I seem to have misplaced the stock question bumper stickers that used to be found along the left margin of this page. As I recall, they were as follows:
Have you tried prayer and fasting?
Can we say "both/and"?
Are you sure you aren't justifying your means by your ends?
But is it true?
For the sake of completeness, there was also a stock process: Cherchez le telos.
I'm ready to add a fifth stock question to this list of all-purpose questions (though I may not get around to restoring the clip-and-save bumper stickers for a while):
And is that a lot?
This is a somewhat specialized question, intended to be used when someone tells you how many of something there is, as though the brute fact of how many of something there is constitutes an argument. The point of this question is that we humans are inclined to be impressed by numbers that would take us a while to count to (counting by ones, starting at 1), but the real question is probably not whether the ordinal number corresponding to how many of something there is is impressively greater than 1.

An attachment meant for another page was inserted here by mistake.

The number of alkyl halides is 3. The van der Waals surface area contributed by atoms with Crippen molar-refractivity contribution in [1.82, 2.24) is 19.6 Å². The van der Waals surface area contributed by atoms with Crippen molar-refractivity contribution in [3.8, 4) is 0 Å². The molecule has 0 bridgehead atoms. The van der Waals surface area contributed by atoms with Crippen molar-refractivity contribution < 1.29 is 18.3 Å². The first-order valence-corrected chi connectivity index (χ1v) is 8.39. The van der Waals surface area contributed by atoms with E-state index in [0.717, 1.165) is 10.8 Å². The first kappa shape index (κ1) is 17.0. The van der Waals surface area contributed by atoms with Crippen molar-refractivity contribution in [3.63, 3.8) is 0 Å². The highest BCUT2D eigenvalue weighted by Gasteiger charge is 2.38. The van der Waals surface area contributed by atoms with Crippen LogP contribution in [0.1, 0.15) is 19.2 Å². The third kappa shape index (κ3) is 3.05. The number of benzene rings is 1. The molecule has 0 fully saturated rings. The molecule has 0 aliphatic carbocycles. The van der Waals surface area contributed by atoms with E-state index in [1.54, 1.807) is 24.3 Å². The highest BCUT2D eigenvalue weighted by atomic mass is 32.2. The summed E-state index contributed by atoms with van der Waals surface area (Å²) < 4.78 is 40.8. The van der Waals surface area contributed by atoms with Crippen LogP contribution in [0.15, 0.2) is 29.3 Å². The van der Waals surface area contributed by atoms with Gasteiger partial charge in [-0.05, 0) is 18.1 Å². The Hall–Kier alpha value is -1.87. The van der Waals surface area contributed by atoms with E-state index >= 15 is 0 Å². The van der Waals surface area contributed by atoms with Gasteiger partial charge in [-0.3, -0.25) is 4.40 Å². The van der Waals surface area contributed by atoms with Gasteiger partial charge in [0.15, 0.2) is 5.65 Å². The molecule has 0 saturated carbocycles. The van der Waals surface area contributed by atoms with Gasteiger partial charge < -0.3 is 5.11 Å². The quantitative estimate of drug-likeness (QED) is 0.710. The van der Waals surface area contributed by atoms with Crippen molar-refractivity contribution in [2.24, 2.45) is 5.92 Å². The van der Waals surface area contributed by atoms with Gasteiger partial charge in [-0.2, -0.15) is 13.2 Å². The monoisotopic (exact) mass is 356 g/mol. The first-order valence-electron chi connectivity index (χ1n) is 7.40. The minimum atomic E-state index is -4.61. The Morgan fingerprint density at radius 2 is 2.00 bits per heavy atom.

As an example, suppose someone in a conversation tells you, "There were about a thousand people there." Depending on the "there," you might reasonably be expected to know that 1,000 people is a lot (waiting in line at the post office, for example) or a few (watching a World Cup qualifying match). But the "there" might also be a set of circumstances in which the speaker simply wants you to agree that 1,000 people is a lot or a little (like at a demonstration downtown).
Asking, "And is that a lot?," allows the other person to make an actual argument that yes, it is a lot (or no, it's not). It may even cause the person to say, "Gosh, I have no idea. Is it?"